Amnesty International activists stage a protest in the southern Indian city of Hyderabad in November 2017 against the killings of Rohingya Muslims. (Photo by IANS)
India's religious minority groups, particularly Muslims, face increasing demonization by hard-line Hindu groups, pro-government media and state officials, says the annual report of rights watchdog Amnesty International.
India's coalition government led by the pro-Hindu Bharatiya Janata Party (BJP) is using laws to suppress freedom of expression, the report released on Feb. 22 in New Delhi said.
"At least 10 Muslim men were lynched and many injured by vigilante cow protection groups, many of which seemed to operate with the support" of the BJP, it added. Some arrests were made but no convictions were reported.
The report also highlighted that India's indigenous communities continue to suffer displacement because of industrial projects, while hate crimes against Dalits remain widespread.
More than 6,500 crimes were committed against indigenous people in 2016 and their communities continued to face displacement as the government acquired land for projects such as mining, the report said.
In September 2017, activists protested Sardar Sarovar Dam in Gujarat state, saying it had displaced some 40,000 families without paying adequate reparation.
"Authorities were openly critical of human rights defenders and organizations, contributing to a climate of hostility against them," the report said.
The report titled "The State of the World's Human Rights 2017-18" covers 159 countries and delivers a comprehensive analysis of the state of human rights in the world today.
Biraj Patnaik, Amnesty International's South Asia director, told reporters that South Asia in 2017 remained one of the "most dangerous regions" to be a member of a religious minority.
"Muslims in India and Sri Lanka, Shias in Pakistan and Afghanistan, and Hindus in Bangladesh have all come under attack over the past year. In each case, the governments have either failed to protect them, been indifferent to their fate or even encouraged a climate of hostility," Patnaik said.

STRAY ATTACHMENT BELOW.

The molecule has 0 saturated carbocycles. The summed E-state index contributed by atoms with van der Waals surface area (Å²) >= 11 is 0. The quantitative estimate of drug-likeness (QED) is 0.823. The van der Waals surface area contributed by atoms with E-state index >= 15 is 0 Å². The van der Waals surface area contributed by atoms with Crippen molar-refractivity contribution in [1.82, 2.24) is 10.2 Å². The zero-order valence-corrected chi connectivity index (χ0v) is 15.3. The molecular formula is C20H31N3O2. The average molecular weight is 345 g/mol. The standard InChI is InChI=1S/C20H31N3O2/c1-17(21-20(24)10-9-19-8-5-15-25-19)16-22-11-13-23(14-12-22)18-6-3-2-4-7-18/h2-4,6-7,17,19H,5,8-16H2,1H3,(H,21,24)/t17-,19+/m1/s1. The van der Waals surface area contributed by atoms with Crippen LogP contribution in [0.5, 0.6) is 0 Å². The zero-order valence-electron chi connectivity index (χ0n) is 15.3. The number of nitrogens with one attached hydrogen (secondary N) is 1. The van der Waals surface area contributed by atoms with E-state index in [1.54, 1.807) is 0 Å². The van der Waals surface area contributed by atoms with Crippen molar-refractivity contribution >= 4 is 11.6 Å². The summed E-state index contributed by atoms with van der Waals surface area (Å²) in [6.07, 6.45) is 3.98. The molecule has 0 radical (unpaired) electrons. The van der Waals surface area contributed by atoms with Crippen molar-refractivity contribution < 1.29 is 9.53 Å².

The 409-page report also highlighted the issue of Rohingya immigrants living in India.
It noted that in September 2017 India's government said that all Rohingya in India were "illegal immigrants" and claimed to have evidence that some Rohingya had ties to terrorist organizations. In October, in response to a petition filed by two Rohingya refugees, the Supreme Court temporarily deferred expulsions.
In contrast, India's government in September said it would grant citizenship to about 100,000 Chakma, predominantly Buddhists, and Hindu Hajong refugees who had fled to India from Bangladesh in the 1960s, the report claimed.
The report was critical of security measures in Jammu and Kashmir, India's only Muslim-majority state bordering Pakistan, where it said rights violations continue with impunity.
"Security forces continued to use inherently inaccurate pellet-firing shotguns during protests [in Kashmir], blinding and injuring several people. Authorities frequently shut down internet services, citing public order concerns," the report said.
The Indian-administered area of Kashmir has suffered increased violence since 1989 after militants stepped up armed action to free the region from India. Rights groups say an estimated 100,000 people have been killed, although official records say about 47,000 people have perished.
Even by official records, an average of 1,560 people have been killed each year over the last 30 years in Kashmir, compared with the annual average of 1,200 killed in the Israeli-Palestine conflict since 1920.
The growing intolerance toward minority groups in India has been raised time and again by rights groups. The country secured 42th place in the 2017 Global Democracy Index, 10 places below its 2016 ranking.
A major reason for the poor rating was the strengthening of nationalist Hindu forces in an otherwise secular country, leading to a rise in vigilantism and violence against minority communities, particularly Muslims.
Even government records, presented Feb. 6 in parliament, show increased sectarian violence. In 2017, 111 persons were killed and at least 2,384 injured in 822 communal clashes reported across the country.
In 2016, 86 persons were killed and 2,321 injured in 703 incidents. In 2015, there were 751 incidents.